Brooklyn Boro

State bans religious exemptions to vaccines as city measles outbreak reaches 588

Two more Williamsburg schools have been closed for failing to comply with public health emergency mandates.

June 14, 2019 Scott Enman
The measles outbreak has spread to Sunset Park with three non-Jewish individuals, including two public school students, contracting the disease. AP Photo/Seth Wenig

As New York City leads the country’s worst measles outbreak in decades — with 588 confirmed cases as of June 10 — Gov. Andrew Cuomo signed a bill on Thursday banning any non-medical exemption to vaccinations, including religious exemptions.

There have been 1,022 cases of measles in 22 states, with 922 confirmed cases in New York. On top of the 588 in New York City — a number up 22 since June 3 — there are 334 elsewhere in the state.

“The science is crystal clear: Vaccines are safe, effective and the best way to keep our children safe. This administration has taken aggressive action to contain the measles outbreak, but given its scale, additional steps are needed to end this public health crisis,” Cuomo said.

“While I understand and respect freedom of religion, our first job is to protect the public health and by signing this measure into law, we will help prevent further transmissions and stop this outbreak right in its tracks.”

Both the State Senate and Assembly voted to repeal the exemption, which allowed parents to prevent their children from receiving vaccines required to attend school based on religious beliefs.

Cuomo signed the legislation within minutes after it passed both houses. The new law goes into effect immediately, but unvaccinated children will have up to 30 days to prove that they have received the proper immunization.

“We are facing an unprecedented public health crisis,” said Manhattan State Sen. Brad Hoylman, who sponsored the bill in the Senate. “The atrocious peddlers of junk science and fraudulent medicine who we know as anti-vaxxers have spent years sowing unwarranted doubt and fear, but it is time for legislators to confront them head on.”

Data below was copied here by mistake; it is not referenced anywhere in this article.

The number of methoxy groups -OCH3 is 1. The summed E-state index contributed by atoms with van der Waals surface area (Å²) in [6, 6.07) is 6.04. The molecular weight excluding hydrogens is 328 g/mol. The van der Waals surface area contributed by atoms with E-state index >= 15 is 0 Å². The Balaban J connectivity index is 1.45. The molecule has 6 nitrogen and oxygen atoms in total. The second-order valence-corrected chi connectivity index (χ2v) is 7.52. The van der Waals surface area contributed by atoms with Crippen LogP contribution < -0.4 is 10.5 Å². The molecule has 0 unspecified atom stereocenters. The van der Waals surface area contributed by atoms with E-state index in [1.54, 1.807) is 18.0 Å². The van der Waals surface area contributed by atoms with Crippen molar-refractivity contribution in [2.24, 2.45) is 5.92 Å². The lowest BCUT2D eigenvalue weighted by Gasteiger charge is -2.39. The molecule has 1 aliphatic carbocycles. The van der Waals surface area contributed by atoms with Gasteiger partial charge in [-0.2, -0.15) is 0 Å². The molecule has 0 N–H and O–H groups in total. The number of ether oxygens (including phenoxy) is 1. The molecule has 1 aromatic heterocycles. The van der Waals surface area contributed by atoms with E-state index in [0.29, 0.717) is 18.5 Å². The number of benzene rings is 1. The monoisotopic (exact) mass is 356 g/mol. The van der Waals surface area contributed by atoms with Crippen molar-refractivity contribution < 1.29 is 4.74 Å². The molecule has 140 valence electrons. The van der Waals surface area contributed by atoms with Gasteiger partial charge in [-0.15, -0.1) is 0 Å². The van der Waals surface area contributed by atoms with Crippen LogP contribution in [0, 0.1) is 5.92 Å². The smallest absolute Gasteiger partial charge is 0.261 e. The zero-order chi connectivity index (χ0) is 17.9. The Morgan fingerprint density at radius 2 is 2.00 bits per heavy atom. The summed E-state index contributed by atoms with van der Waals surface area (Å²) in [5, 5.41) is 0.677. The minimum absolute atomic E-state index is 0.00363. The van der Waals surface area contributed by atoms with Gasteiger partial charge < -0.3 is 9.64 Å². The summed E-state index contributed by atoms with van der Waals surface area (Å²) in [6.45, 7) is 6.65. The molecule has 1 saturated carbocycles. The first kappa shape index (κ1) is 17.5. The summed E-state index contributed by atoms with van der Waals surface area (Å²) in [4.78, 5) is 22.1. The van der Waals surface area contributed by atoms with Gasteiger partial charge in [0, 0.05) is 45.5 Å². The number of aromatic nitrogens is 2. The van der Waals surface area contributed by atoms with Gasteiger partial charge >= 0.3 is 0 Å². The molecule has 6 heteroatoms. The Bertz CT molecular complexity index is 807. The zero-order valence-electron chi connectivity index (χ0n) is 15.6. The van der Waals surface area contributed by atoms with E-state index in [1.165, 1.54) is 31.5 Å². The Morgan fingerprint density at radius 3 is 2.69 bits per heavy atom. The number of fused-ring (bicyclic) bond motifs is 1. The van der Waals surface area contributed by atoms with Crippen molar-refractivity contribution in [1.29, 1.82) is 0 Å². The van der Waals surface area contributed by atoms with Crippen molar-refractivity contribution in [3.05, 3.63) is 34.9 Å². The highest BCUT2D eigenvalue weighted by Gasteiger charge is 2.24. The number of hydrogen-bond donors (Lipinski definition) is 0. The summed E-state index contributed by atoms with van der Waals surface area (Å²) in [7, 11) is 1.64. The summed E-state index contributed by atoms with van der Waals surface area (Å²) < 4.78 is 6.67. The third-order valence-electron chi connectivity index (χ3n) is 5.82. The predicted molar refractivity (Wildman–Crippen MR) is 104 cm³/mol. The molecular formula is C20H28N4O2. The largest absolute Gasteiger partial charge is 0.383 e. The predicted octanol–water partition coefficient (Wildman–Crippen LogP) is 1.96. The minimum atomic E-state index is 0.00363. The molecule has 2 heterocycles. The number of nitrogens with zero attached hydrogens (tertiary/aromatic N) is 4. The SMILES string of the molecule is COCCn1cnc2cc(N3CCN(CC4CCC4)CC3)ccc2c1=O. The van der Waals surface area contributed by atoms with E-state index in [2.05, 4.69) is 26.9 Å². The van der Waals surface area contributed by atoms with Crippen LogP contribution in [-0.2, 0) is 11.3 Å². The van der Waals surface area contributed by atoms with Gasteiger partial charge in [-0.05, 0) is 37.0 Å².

Rabbi David Niederman of the United Jewish Organizations of Williamsburg and North Brooklyn told the Brooklyn Eagle that rabbinic leadership has been pushing everyone, including the ultra-Orthodox, to get vaccinated.

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“Despite all our efforts, a small fraction of people here have been influenced by anti-vaxxer ideology that spreads fear of vaccines,” he said. “Unfortunately, this infects people from all ethnicities and religions and we are not immune to those same anti-vaxxer forces.”

The epidemic has been mostly contained to the Orthodox Jewish community. Williamsburg has 437 cases citywide, about 74 percent, and Borough Park has 100 confirmed cases, or roughly 17 percent.

Mayor Bill de Blasio declared a public health emergency on April 9 requiring mandatory measles-mumps-rubella vaccinations for residents who live in the 11205, 11206, 11211 and 11249 ZIP codes.

At press time, 51,124 MMR vaccinations had been administered to children aged 6 months to 18 years citywide.

The city’s Health Department also announced on Thursday that it had closed two additional schools in Williamsburg for failing to comply with the emergency order, bringing the total number of shuttered institutions to 11.

UTA of Williamsburg – Yeshiva Torah V’Yirah at 590 Bedford Ave. was closed for a second time for failing to provide sufficient proof of immunity for a child and for allowing unvaccinated children and staff on site.

UTA 212 at 212 Williamsburg St. was also shuttered for allowing 36 students who were unvaccinated or did not have the required number of MMR vaccinations on campus.

“The spread of measles may be slowing down but we are not,” said Health Commissioner Dr. Oxiris Barbot. “This is a message to all schools that have been ordered to exclude unvaccinated children — we will not stop our enforcement until the outbreak comes to an end.”

Follow reporter Scott Enman on Twitter.

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